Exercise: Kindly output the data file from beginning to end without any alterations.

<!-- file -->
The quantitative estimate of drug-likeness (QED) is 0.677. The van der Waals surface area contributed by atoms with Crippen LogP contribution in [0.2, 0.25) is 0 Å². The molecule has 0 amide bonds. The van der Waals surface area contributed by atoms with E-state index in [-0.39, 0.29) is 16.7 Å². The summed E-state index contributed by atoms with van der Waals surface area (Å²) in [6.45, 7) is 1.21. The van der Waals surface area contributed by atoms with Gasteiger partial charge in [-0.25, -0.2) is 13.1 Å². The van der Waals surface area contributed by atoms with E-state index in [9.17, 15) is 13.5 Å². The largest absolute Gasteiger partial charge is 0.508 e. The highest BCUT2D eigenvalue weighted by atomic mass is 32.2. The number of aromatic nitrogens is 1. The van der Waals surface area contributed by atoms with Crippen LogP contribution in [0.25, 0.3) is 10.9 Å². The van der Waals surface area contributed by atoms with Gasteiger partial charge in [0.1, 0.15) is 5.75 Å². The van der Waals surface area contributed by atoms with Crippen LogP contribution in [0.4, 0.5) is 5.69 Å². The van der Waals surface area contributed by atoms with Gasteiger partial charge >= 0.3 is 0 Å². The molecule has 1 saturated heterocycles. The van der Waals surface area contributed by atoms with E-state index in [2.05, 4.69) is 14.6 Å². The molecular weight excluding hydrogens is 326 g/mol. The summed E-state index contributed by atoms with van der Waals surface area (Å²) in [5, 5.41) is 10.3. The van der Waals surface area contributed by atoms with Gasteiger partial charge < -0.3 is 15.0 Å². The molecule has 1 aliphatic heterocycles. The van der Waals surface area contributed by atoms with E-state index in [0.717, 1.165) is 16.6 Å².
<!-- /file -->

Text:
The quantitative estimate of drug-likeness (QED) is 0.677. The van der Waals surface area contributed by atoms with Crippen LogP contribution in [0.2, 0.25) is 0 Å². The molecule has 0 amide bonds. The van der Waals surface area contributed by atoms with E-state index in [-0.39, 0.29) is 16.7 Å². The summed E-state index contributed by atoms with van der Waals surface area (Å²) in [6.45, 7) is 1.21. The van der Waals surface area contributed by atoms with Gasteiger partial charge in [-0.25, -0.2) is 13.1 Å². The van der Waals surface area contributed by atoms with E-state index in [9.17, 15) is 13.5 Å². The largest absolute Gasteiger partial charge is 0.508 e. The highest BCUT2D eigenvalue weighted by atomic mass is 32.2. The number of aromatic nitrogens is 1. The van der Waals surface area contributed by atoms with Crippen LogP contribution in [0.25, 0.3) is 10.9 Å². The van der Waals surface area contributed by atoms with Gasteiger partial charge in [0.1, 0.15) is 5.75 Å². The van der Waals surface area contributed by atoms with Crippen LogP contribution in [0.4, 0.5) is 5.69 Å². The van der Waals surface area contributed by atoms with Gasteiger partial charge >= 0.3 is 0 Å². The molecule has 1 saturated heterocycles. The van der Waals surface area contributed by atoms with E-state index in [2.05, 4.69) is 14.6 Å². The molecular weight excluding hydrogens is 326 g/mol. The summed E-state index contributed by atoms with van der Waals surface area (Å²) in [5, 5.41) is 10.3. The van der Waals surface area contributed by atoms with Gasteiger partial charge < -0.3 is 15.0 Å². The molecule has 1 aliphatic heterocycles. The van der Waals surface area contributed by atoms with E-state index in [0.717, 1.165) is 16.6 Å².